New site director hired for the camp Okoboji
Derek Bergman will assume his role at the Camp Okoboji site director on Feb. 27. Pictured are Bergman, his wife, Amy, and children (from left) Kaden, 6, Kyler, 1, and Tava, 9.
We may still be several months away from the sun and warmth of summer, but one new Iowa Conference hire is already thinking about it. Derek Bergman was recently hired by the Conference as the site director for the Lake Okoboji. He is slated to begin at his new position on Feb. 27.
“I’m looking forward to meeting everyone and hearing their stories about Okoboji,” said Bergman. “I’ve got a lot of work to do to learn the history of the camp and what it means to everyone else.”
Bergman has been the program director at Camp Fontanelle in Nebraska for the past nine years. Prior to Camp Fontanelle, he was a manager at Mosaic in Omaha, Neb., a day service workshop for people with intellectual disabilities.
Bergman originally wasn’t looking for a change from his job at Camp Fontanelle, but he was acquainted with Bryan Johnson, Leadership Development Director for Camping and Christian Formation with the Iowa Conference. Johnson reached out to Bergman to let him know the position at Okoboji was opened if he was interested in it.
“I jumped on that and said, ‘Let’s see where God takes us,’” said Bergman. “If nothing else, I wanted to see Okoboji and learn a little bit through the interview process if they had me go that far.”
Johnson said the final three candidates for the position all brought unique experiences to the table, making them each extremely qualified. But, said Johnson, Bergman possessed a little extra.
“It was very obvious (Bergman) takes his faith and United Methodist allegiance very seriously,” he said. “It’s not just a part of who he is, but also who his family is.”
Bergman’s on the job experience at Camp Fontanelle and his certifications including Red Cross lifeguard certification and a ropes facilitator certification, fit perfectly with the activities Camp Okoboji has to offer.
Taste for camping
Bergman knew early on he wanted to work in a camp setting. While studying elementary education at Peru State College, Peru, Neb., Bergman worked at two different summer camps through his college years.
“I got a taste for camping early,” said Bergman. “I got it in my blood, and I can’t get it out.”
Bergman has another reason to like the camp setting so much. He met his wife Amy at Camp Fontanelle. They married at the camp and lived there for nine years. During those nine years, there, they had three children: a daughter Tava, 9, and two sons, Kaden, 6, and Kyler who turns 2 in February. Johnson said he is happy to have the whole family help with the camp experience at Okoboji.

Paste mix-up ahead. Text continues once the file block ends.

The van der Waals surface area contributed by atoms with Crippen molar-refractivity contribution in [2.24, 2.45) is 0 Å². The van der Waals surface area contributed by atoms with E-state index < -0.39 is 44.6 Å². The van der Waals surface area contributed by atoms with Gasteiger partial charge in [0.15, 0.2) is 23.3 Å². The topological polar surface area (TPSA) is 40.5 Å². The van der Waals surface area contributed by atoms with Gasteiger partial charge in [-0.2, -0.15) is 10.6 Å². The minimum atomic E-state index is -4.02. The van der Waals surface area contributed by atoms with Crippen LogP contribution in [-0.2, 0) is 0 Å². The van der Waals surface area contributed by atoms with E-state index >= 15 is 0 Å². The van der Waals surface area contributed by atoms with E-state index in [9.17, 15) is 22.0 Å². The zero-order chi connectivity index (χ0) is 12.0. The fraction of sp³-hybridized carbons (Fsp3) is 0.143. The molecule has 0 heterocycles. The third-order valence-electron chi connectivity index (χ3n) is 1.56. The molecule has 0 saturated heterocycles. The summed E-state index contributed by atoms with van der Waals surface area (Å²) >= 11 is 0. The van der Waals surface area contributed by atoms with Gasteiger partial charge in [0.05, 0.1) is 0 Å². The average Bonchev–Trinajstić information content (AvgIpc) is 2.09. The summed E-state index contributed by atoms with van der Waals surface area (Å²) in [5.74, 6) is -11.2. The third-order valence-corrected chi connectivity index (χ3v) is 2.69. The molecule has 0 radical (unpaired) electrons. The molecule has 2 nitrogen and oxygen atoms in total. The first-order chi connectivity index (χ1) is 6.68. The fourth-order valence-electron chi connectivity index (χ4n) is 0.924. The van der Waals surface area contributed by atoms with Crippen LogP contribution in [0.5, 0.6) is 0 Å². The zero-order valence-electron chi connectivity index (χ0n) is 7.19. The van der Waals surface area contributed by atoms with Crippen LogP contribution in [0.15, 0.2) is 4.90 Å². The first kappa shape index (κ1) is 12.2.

“It’s pretty obvious it’s not just Derek’s ministry, but his family’s ministry, too,” said Johnson. “It’s part of who they are and who they want to me.”
Creating a welcoming environment
Bergman’s job, first and foremost, is to ensure the safety and well-being of the children and adults who visit Camp Okoboji, said Johnson. He also must be an exceptional leader for staff and participants at the camp.
“He has experience with the American Camp Association and is very deliberate in how he thinks and acts,” he said. “His experience will lend itself very well to those tasks.”
In addition to the safety of campers, Bergman wants to create a welcoming environment where campers can nurture their relationship with Jesus. Johnson’s observation of deliberateness is reflected in Bergman’s plans for the future.
“If I start something new, I want to learn as much as possible, so we don’t make the same mistakes or disrupt anything that’s happened before,” said Bergman.
Bergman’s work at Camp Fontanelle helped bring more in more campers. He helped start an annual Gaga Ball tournament at Camp Fontanelle. Gaga Ball is like dodgeball, only played in a pit and is a popular game in camps across the country.
The tournament brought youth groups from all over to play against each other. One youth group took the idea of the Gaga Ball tournaments to its home church and doubled the size of its youth group as a result.
Bergman also hopes to get college age and older adults more involved at Lake Okoboji. In Nebraska, traditionally adults volunteer as camp counselors.
“Adults bring a lot of knowledge and experience ministering with youth and kids,” said Bergman.
He hopes some of the successes and programs he oversaw at Camp Fontanelle can be transferred to Lake Okoboji. Johnson believes it will, and Bergman will be successful in his new role.
“The Iowa Conference is going to be very happy with his maturity and experience,” he said. “The Conference will be very proud.”